Rav Avigdor Miller on First Child Blessings



Doesn’t it say if a daughter’s born first it’s a good sign for children (see Bava Basra 141a)? So why is it that when there’s a bechor we’re especially happy?


And the answer is that when you have a daughter first it means you’re going to have an assistant to your wife in bringing up children. A big daughter is a big benefit in the house. A mother who has to manage a big family, she can’t do a perfect job on her own. Did you ever see a little girl of seven years old, with a little brother three years old; he’s struggling and fighting against her – they have to cross the street and he wants to stop in the middle of the street; so she picks him up with motherly love and she carries him across Ocean Parkway. That’s a picture! I’ve seen that.

Where does she get that? A little girl has responsibility for her little brother; she is seven and he is three. She picks him up and carries him across the street to safety. That’s instinct in a little girl. And she helps to mother all the children after her. It’s a blessing to have an older daughter.

But still it’s a bigger blessing to have an older son. Both are blessings but a bechor is a very great privilege because suppose you have to plow; your daughter is not going to plow for you. A big son will take hold of the plow as your hands are getting a little shaky from old age; he’ll take over the plow and plow with you. He’ll manage your business; whatever it is, an oldest son is a great blessing in the house.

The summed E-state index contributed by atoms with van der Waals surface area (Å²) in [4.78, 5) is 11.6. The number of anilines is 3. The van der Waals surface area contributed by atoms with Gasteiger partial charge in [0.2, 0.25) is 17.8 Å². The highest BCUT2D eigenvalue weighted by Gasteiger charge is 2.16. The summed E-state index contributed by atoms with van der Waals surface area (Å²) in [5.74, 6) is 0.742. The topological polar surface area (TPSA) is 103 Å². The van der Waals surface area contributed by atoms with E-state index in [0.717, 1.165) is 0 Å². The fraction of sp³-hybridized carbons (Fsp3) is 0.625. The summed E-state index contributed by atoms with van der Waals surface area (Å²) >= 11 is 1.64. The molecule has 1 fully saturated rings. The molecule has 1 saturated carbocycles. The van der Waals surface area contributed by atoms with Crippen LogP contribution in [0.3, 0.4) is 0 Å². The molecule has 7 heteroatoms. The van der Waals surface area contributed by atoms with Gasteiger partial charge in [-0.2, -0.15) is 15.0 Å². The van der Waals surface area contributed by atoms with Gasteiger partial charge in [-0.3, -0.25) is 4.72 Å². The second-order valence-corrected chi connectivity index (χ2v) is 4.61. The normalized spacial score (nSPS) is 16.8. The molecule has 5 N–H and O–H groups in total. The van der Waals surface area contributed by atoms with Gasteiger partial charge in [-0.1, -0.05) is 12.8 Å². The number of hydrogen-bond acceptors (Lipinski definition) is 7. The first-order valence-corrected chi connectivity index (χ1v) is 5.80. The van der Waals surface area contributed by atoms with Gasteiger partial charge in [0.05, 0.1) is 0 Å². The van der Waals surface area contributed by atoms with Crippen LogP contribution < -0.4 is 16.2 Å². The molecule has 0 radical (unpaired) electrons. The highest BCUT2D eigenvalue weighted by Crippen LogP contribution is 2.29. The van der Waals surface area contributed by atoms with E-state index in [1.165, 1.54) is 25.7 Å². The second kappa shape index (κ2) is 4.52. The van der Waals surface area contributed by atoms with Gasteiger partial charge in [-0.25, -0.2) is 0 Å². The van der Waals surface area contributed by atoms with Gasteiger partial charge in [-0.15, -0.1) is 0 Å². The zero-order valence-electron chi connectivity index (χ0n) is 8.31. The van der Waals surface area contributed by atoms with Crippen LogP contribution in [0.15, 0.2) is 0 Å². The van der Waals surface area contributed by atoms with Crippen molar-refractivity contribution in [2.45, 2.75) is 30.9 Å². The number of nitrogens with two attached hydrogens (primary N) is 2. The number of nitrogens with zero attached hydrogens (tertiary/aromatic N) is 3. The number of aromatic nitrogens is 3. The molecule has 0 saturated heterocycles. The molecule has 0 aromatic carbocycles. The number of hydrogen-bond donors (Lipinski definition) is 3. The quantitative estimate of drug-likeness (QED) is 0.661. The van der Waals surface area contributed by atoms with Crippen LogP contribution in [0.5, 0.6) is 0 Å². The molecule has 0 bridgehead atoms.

In the olden days, when people lived by themselves out in the country, and the enemies, marauders, used to come to fall upon isolated homes. So let’s say he banged on your door – “Open up!” he said. He thought it’s a cinch; a couple of old people in here; he’ll rob and do whatever he wants. So you open up the door and a stream of young fellows come out; sons! And each one is carrying a hack or a saw or a hammer. Bang! Bang! Bye bye robbers.

It’s like in Williamsburg where everyone has ten children, twelve children. So when a bum comes along and makes trouble, somebody says “Chaptzem!” and the doors open up and a stream of humanity comes pouring out. And they send him to the hospital; not to the police station – they send him to the hospital.

But in Bensonhurst, in the old worn out neighborhoods where Jews only had two children or they had no children at all, so when a bum comes to make trouble there’s nobody to come out. An old man comes out, he can’t do anything. There are no children. It’s children that save the family. It’s children that save the population. Children save a neighborhood.

And therefore when it starts out with a son, he’s going to take over right away and therefore it’s a blessing.

TAPE # 579 (January 1986)